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Should teachers be considered essential workers?

Elva Mankin

“The 360” shows you diverse perspectives on the day’s top stories and debates.

What’s happening

As the coronavirus pandemic began to hit the United States, schools shut down and moved online for the remainder of spring for the safety of their teachers and students. Now, with a new academic year on the horizon, schools are trying to decide whether to send teachers and students back to classrooms in person, continue online instruction or use a hybrid model.

Federal guidelines for what’s considered an essential worker — those whose jobs are necessary to keep society functioning even when much of the

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Christian leaders debate how to do church amid pandemic

Elva Mankin

On a recent Sunday, Rod Loy, senior pastor at the First Assembly of God in North Little Rock, Arkansas, delivered the message of the Gospel through his computer screen.

“It’s easy to live out your faith when everything is going good,” he preached to his congregation. “But the real test is difficult. How does your faith hold up when the doctor gives you a bad report, the kids get bad grades and you can’t pay your bills? How does your faith hold up when you lose your job in the middle of a pandemic? The true test of faith is

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Why Christopher Nolan’s ‘Tenet’ Represents a Big Piracy Risk Around the World

Elva Mankin

Christopher Nolan’s sci-fi epic “Tenet” is charting a new course for blockbusters during the pandemic by opening in foreign territories before it lands in the U.S.

However, many of the factors that make “Tenet” the milestone film in the cinema industry’s post-coronavirus road to recovery are simultaneously elements that expose it to piracy. That runs the risk that a thriller that thrives on keeping its twists under wraps will have its secrets exposed before domestic audiences have a chance to watch it.

More from Variety

“In some ways ‘Tenet’ is a perfect storm for piracy, in that it has raised

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Why you really should get your flu shot this year; video shows maskless Georgia partiers; US passes 170K deaths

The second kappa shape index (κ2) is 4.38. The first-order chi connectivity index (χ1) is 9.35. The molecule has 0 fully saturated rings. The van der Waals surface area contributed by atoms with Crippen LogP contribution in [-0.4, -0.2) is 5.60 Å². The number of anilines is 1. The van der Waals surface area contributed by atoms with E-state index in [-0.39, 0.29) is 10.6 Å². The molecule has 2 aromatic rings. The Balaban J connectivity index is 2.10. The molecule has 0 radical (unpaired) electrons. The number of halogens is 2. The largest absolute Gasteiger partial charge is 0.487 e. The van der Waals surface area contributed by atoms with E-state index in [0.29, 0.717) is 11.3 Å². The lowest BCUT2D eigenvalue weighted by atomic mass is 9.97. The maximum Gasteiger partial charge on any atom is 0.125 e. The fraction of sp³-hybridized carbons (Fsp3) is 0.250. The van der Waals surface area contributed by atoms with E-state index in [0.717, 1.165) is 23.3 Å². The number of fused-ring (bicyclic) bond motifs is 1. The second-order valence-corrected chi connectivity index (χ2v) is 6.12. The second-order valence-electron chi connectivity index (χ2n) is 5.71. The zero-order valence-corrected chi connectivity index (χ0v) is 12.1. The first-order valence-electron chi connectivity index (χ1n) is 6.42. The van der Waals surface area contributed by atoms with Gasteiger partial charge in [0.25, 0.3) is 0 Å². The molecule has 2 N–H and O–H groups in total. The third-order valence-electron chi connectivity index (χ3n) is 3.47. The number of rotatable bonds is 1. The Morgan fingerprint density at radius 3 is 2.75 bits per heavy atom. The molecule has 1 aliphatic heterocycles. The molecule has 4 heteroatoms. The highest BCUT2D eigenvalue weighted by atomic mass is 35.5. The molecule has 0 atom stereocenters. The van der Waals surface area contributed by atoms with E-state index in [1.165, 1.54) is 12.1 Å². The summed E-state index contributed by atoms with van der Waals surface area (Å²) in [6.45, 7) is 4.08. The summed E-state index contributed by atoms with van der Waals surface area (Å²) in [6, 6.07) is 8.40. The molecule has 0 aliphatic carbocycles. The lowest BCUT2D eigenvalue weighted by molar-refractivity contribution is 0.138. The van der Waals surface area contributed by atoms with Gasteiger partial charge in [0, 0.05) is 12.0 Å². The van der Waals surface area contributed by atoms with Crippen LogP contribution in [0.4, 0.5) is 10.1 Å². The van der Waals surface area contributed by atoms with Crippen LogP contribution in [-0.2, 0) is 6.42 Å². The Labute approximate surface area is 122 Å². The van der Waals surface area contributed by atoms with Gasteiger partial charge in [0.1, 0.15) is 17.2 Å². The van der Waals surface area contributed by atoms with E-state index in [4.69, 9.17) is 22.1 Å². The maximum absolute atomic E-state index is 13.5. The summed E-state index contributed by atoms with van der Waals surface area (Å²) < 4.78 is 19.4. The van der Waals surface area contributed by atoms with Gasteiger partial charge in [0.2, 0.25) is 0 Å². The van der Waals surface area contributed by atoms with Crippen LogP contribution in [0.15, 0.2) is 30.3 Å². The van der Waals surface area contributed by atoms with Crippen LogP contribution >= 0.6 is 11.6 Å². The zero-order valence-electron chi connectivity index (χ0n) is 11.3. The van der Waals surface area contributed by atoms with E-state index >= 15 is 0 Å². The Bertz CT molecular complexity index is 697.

Elva Mankin

House Speaker Nancy Pelosi is calling on House lawmakers to return this week to vote on a bill that would block the changes that the Trump administration has made to the U.S. Postal Service. 

Pelosi and other Democrats say the changes will cause a slowing of the flow of mail and potentially jeopardize the November election. Pelosi’s request comes after a testy few days over the Postal Service and whether it’s up to handling an unprecedented number of mail-in ballots this year because of increased vote-by-mail eligibility amid the coronavirus outbreak.

Meanwhile, public health officials are urging the public to

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The algorithms that make big decisions about your life

Elva Mankin

student protesting
student protesting

Thousands of students in England are angry about the controversial use of an algorithm to determine this year’s GCSE and A-level results.

They were unable to sit exams because of lockdown, so the algorithm used data about schools’ results in previous years to determine grades.

It meant about 40% of this year’s A-level results came out lower than predicted, which has a huge impact on what students are able to do next. GCSE results are due out on Thursday.

There are many examples of algorithms making big decisions about our lives, without us necessarily knowing how or when

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Life online: Subscribe to everything, own nothing

Elva Mankin

One of the reasons Fernish and Feather consider themselves “subscription” services rather than simple rentals is that they claim the level of service is significantly higher. The furniture is shipped directly to your door complete with white glove delivery; they either come pre-assembled or they’ll set it up themselves. When you have to move, they’ll even move the furniture for you. Returning and swapping out furniture is also generally allowed if you’re willing to pay for it. So if you like, you could swap out the yellow couch for a blue one if you so choose. 

And if you don’t

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Why you really should get your flu shot this year; New Zealand delays election; US nears 170K deaths

Elva Mankin

House Speaker Nancy Pelosi on Sunday called on House lawmakers to return this week to vote on a bill that would block the changes that the Trump administration has made to the U.S. Postal Service. 

Pelosi and other Democrats say the changes will cause a slowing of the flow of mail and potentially jeopardize the November election. Pelosi’s request comes after a testy few days over the Postal Service and whether it’s up to the test of handling an unprecedented number of mail-in ballots this year due to increased vote-by-mail eligibility amid the coronavirus outbreak.

Meanwhile, public health officials are

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Bitcoin DeFi May Be Unstoppable, What Does It Look Like?

Elva Mankin